Tolkien Gateway

Tol Eressëa

(Difference between revisions)
Line 6: Line 6:
| etymology=[[Q.]] ''tol'' "isle" + ''[[eressëa]]'' "lonely"
| etymology=[[Q.]] ''tol'' "isle" + ''[[eressëa]]'' "lonely"
| type=Island
| type=Island
| location=[[Aman]], in [[Belegaer]]
| location=[[Aman]], in [[Belegaer]], east of the Bay of [[Eldamar]]
| inhabitants=[[Eldar]], mostly [[Teleri]]
| inhabitants=[[Eldar]], mostly [[Teleri]]
| realms=[[Valinor]]
| realms=[[Valinor]]

Revision as of 14:38, 18 March 2009

"...It is a long tale..." — Aragorn
This article or section needs expansion and/or modification. Please help the wiki by expanding it.
Tol Eressëa
Billy Mosig - Parting from Eressea.jpg
General Information
Other namesThe Lonely Island
LocationAman, in Belegaer, east of the Bay of Eldamar
DescriptionArrowhead-shaped island, green and beautiful
InhabitantsEldar, mostly Teleri
GalleryImages of Tol Eressëa

Tol Eressëa is a large island, where the mallorn trees come from. Its name may be translated from Elvish as the Lonely Island, for it lay originally in the middle of the Belegaer, far from any other landmasses.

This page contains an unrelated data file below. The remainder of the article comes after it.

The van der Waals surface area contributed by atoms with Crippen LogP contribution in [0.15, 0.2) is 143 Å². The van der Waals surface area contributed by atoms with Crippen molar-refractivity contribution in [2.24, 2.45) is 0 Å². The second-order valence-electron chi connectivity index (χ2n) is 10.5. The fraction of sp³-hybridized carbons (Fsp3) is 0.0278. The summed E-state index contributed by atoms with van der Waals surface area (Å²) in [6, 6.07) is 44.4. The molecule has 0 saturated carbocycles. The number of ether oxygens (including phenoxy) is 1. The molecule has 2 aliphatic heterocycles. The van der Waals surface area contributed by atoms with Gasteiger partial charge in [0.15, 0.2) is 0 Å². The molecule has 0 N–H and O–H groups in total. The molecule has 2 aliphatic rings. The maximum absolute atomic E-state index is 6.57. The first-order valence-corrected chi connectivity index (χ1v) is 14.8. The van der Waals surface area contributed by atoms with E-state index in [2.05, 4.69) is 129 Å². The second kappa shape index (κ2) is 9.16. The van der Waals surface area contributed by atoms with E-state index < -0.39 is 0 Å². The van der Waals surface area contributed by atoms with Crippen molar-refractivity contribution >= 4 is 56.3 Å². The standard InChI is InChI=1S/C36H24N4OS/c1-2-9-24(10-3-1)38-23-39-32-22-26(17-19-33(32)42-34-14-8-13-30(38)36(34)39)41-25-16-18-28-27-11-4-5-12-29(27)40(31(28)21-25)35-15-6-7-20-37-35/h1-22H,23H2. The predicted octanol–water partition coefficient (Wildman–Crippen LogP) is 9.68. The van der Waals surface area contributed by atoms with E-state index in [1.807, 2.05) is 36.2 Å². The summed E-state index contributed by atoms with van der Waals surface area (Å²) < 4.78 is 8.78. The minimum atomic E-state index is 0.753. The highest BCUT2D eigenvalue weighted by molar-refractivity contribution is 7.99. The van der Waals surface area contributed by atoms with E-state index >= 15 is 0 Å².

Ulmo pushed it back and forth across Belegaer twice to transport the Elves to Aman. After that, it came to rest forever just off the eastern shore of that continent in the Bay of Eldamar, and was inhabited by the Teleri of Aman, until they left to Alqualondë.

With the end of the First Age, many of the Eldar of Middle-earth exiles (and Teleri that never left it) went to Aman, and lived in the island of Tol Eressëa. Its principle location is the city/port of Avallónë on the eastern shore. It was also large enough to house many other towns and villages, and one of its houses was the Cottage of Lost Play.


Many beautiful trees grew on Eressëa, and their seedlings were gifted by the Eldar to Númenor to enrich the land. Some of them were:

Other versions

In early versions of Tolkien's legendarium (see: The History of Middle-earth), the island was later visited by Ælfwine (or Eriol), an Englishman from the Middle Ages, which provided a framework for the tales that later became The Silmarillion.